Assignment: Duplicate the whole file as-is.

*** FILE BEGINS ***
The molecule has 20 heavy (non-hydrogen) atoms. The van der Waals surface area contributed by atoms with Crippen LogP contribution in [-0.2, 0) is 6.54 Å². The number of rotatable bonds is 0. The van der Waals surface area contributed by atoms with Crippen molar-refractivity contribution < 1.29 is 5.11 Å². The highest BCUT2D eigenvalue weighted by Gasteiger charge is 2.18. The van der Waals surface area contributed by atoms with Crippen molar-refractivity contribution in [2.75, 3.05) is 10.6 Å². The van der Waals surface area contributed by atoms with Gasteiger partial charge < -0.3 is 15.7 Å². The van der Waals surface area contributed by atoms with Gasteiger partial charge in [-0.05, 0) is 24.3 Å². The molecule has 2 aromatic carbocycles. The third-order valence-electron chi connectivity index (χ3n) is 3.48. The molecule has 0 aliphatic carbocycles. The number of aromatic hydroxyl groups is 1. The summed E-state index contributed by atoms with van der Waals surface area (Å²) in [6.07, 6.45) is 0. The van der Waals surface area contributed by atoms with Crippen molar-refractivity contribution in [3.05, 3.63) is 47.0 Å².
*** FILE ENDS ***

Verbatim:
The molecule has 20 heavy (non-hydrogen) atoms. The van der Waals surface area contributed by atoms with Crippen LogP contribution in [-0.2, 0) is 6.54 Å². The number of rotatable bonds is 0. The van der Waals surface area contributed by atoms with Crippen molar-refractivity contribution < 1.29 is 5.11 Å². The highest BCUT2D eigenvalue weighted by Gasteiger charge is 2.18. The van der Waals surface area contributed by atoms with Crippen molar-refractivity contribution in [2.75, 3.05) is 10.6 Å². The van der Waals surface area contributed by atoms with Gasteiger partial charge < -0.3 is 15.7 Å². The van der Waals surface area contributed by atoms with Gasteiger partial charge in [-0.05, 0) is 24.3 Å². The molecule has 2 aromatic carbocycles. The third-order valence-electron chi connectivity index (χ3n) is 3.48. The molecule has 0 aliphatic carbocycles. The number of aromatic hydroxyl groups is 1. The summed E-state index contributed by atoms with van der Waals surface area (Å²) in [6.07, 6.45) is 0. The van der Waals surface area contributed by atoms with Crippen molar-refractivity contribution in [3.05, 3.63) is 47.0 Å².